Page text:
This manifesto outlines the way I intend to show up. These are not the 10 commandments. This is a working document I expect to update as I learn more and develop over time.
Kia ora. Tēnā koutou katoa.
Whether you lead a large team at work or you are a team of one, it starts with you.
Investing in yourself feels great and gives you the sustenance to care for others.
It gives you the opportunity to really lead.
Leadership preparation or How to care for yourself
- Talk to yourself the same way you would a close friend or loved one, especially when nobody’s looking.
- Exception: Your family is worried about you because you keep talking to yourself
- 7-8hrs sleep before each workday
- Exception: You saw an amazing mid-week concert and stayed for the encore
- Dress in a way that makes you feel good every day
- Exception: It’s the 1950s
- Move your body in challenging ways a few times a week
- Exception: Your favourite challenge is to move your body as little as possible
- With your partner, do a monthly couple check in 
- Exception: You are single and you checked out of this bullet point long ago. Try checking in with yourself instead. 
- Meditate for at least 5 minutes every day, or do something meditative
- Exception: You are a puppy
- Invest at least 10% of your take-home pay every week into something that will grow your wealth over time 
- Exception: You are so excited to be old and poor
- Develop a habit of giving 
- Exception: Your passport lists your Given Name as ‘Scrooge’
The average person will spend one third of their life at work.
One third can change everything.
Because how we lead affects people’s lives, long after they leave the office.
As leaders, it needs to become our highest priority to send each and every person home to their family, friends and loved ones enriched.
We can do this by caring for our people.
How to care deeply for the lives of those you lead
- 👂 Listen with empathy, by putting yourself in their shoes and listening. We are taught to talk, learn to listen. 
- 👩🏫 Relish teaching to develop your people
- ⬆️ Point people in the one direction and patiently repeat, repeat, repeat, so everyone knows the destination and why we want to get there. Take people questioning this goal as a very good sign. It means they care and they feel safe enough to question.
- ❓Ask questions from a place of genuine curiosity
- 📖 Share your stories: both the wins and the losses. People learn best through story.
- 😅 Give your people a little more responsibility than you are comfortable giving them and that they are comfortable taking on. Prepare to both be pleasantly surprised.
- 🤝 Set clear expectations and hold your people accountable to them, checking in regularly to coach them along the way.
- ⛅ Together, shine a light on difficult things early to build trust. Hard conversations get harder the longer you delay.
- ✅ Do what you say you will do. If priorities change, communicate this.
- 🥳 Recognise and celebrate your people. The little wins are just as important to celebrate as the big wins.
- 😄 Praise your people in public, coach them to improve in private
- 🎁 Share your feedback generously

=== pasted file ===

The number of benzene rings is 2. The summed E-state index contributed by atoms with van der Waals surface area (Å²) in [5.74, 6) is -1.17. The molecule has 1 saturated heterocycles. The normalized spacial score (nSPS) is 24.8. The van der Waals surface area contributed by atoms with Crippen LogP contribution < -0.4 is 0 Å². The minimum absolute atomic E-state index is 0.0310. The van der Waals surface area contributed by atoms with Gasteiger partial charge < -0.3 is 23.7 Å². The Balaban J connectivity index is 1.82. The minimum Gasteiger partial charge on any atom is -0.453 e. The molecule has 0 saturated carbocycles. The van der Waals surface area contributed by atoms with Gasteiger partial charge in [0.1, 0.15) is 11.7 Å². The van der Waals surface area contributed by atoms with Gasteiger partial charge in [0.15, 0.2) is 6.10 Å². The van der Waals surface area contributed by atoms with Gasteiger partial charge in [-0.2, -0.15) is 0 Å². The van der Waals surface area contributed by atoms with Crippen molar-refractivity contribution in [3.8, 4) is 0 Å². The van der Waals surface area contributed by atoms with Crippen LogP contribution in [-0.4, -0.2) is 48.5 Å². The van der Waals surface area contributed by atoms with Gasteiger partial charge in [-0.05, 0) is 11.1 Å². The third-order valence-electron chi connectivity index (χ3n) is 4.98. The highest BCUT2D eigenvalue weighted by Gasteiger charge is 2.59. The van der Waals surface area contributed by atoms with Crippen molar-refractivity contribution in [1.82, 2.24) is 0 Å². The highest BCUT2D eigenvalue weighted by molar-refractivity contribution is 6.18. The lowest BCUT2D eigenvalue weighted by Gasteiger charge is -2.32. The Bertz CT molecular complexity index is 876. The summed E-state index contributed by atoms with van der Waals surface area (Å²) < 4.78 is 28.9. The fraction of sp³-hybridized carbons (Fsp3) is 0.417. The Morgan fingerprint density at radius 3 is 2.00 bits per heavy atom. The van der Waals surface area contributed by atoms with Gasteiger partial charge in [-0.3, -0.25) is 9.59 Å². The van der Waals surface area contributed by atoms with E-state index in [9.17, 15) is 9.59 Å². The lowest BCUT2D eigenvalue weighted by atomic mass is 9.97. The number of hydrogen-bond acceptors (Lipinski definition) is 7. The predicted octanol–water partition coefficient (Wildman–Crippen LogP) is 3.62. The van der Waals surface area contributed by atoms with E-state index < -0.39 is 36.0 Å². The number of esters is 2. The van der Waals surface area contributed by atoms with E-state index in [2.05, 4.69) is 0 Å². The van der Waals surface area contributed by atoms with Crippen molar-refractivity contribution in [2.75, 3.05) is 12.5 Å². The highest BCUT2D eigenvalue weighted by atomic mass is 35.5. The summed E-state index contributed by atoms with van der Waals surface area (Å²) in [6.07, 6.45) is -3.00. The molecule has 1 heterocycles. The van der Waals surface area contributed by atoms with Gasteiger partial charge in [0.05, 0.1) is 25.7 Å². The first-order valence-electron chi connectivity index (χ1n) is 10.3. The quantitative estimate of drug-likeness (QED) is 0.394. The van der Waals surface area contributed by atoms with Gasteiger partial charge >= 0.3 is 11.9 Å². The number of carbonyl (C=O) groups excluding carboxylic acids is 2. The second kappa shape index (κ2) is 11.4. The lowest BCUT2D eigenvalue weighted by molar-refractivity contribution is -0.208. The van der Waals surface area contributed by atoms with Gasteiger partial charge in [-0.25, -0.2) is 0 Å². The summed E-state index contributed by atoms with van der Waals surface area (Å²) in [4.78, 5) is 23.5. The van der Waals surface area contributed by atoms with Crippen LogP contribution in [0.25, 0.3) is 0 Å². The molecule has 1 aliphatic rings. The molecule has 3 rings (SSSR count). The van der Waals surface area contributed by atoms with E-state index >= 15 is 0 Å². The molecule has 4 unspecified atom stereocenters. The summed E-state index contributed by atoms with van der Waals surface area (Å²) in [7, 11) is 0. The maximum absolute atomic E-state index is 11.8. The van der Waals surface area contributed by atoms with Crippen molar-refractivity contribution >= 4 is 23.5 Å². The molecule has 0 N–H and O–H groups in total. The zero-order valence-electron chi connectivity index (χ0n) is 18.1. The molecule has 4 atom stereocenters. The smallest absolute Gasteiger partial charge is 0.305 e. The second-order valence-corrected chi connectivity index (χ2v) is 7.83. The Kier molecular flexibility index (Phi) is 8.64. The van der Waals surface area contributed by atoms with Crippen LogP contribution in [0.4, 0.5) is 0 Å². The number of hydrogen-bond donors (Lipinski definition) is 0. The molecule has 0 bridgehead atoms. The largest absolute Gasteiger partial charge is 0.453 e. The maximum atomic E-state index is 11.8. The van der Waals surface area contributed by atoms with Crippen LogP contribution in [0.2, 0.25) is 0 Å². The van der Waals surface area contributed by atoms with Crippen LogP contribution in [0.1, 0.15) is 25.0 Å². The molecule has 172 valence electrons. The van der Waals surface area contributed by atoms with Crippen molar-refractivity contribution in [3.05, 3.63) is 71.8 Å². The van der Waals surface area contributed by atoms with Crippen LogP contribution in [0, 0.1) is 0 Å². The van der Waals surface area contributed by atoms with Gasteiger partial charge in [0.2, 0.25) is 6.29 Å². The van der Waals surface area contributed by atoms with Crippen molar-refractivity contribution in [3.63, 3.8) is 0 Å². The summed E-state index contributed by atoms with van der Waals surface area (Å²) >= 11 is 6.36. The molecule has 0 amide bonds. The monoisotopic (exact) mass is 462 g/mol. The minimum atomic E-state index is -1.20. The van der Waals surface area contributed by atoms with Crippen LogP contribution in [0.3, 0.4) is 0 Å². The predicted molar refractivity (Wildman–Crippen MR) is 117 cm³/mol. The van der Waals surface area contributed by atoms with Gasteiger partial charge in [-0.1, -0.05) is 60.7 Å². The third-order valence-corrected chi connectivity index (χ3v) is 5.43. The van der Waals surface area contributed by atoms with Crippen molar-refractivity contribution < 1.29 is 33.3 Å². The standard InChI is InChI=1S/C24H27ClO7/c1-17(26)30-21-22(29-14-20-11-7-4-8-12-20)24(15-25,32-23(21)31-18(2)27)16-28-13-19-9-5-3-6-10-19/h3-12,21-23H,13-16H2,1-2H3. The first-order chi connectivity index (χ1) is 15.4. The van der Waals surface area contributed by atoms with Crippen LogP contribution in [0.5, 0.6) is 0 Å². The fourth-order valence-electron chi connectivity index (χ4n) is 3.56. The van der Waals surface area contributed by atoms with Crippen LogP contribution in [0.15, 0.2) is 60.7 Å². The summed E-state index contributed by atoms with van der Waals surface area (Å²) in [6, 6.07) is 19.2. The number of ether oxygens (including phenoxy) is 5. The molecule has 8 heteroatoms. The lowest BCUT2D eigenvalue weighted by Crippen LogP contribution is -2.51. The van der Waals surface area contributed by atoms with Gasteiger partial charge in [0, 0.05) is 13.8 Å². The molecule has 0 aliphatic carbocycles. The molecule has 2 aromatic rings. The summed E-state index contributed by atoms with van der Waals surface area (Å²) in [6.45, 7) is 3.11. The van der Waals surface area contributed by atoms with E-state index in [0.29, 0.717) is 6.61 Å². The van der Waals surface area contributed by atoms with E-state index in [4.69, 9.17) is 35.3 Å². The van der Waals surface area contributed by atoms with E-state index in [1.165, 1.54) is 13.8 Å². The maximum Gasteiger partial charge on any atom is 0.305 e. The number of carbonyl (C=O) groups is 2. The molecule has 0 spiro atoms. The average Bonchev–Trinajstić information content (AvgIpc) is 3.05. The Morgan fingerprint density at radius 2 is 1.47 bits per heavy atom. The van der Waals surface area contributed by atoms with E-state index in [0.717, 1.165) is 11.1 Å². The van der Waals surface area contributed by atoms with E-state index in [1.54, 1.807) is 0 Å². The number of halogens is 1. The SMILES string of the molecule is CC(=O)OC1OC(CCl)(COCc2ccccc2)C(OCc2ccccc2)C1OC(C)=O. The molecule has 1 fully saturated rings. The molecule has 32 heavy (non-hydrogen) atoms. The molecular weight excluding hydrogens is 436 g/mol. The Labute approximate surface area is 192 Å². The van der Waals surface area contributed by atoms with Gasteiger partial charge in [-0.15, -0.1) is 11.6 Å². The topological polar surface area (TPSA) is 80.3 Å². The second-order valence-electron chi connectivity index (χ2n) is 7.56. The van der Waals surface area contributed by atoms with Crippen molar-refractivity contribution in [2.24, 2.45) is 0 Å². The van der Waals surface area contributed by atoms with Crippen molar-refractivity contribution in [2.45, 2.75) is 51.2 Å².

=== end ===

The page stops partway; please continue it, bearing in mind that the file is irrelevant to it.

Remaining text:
- 🚀 Find out where your people want to go and help them go even further
- 📈 Create and maintain a profitable business model. This enables you to be able to care for your people sustainably.
- 💰 Be generous with pay and perks, to the extent you can afford to be
- 🎨 Ignore all of the above and care for your people in your own unique way
Start by caring for yourself and then extend this kindness to your people.
We are only here for a short time.
Let’s use this time to enrich the lives of those we lead.
 Set a recurring reminder in your calendar to sit down with your partner once a month and take turns answering the following five questions: 1. What is the other person doing well? 2. What did you appreciate about the other person this week? 3. What do we think we are doing well? 4. What was hard? 5. What would you like more of?
This was inspired by Brene Brown. You might also like to consider the more involved concept of a Life Dinner.
 Common ways to check in with yourself: journaling or writing out your thoughts, talking to a close friend and getting honest about what’s working and what isn’t in your life, talking to a parent or sibling, going for a walk with the intention of thinking through how you feel about your life at this moment. There’s no silver bullet, other than to regularly take some time to reflect.
 Investing in this way helps you take care of your present-day self and your future self simultaneously. It also positions you to be able to care for more people.
 To develop a habit of giving, I recommend creating a checking account and nicknaming it ‘Giving’. Each week you get paid, automatically send $20 to this account. The only rule is that you must give it away to any person or cause that inspires you before the next $20 arrives. Great books to read on giving include ‘Give and Take’ by Adam Grant and ‘The Go-Giver’ by Bob Burg and John David Mann.
 Article by Barry-Weymiller CEO Bob Chapman: The powerful impact of empathetic listening
Resources for leaders
Human Work Network
Network map of leaders that share similar leadership philosophies
Art by Sierra Truong
Thanks to Hamish Bulsara, Christine Chow, Cynthia Gao, Clarissa Hirst, Kel Lysaght, Sierra Truong and Adam Walmsley for reading drafts of this.
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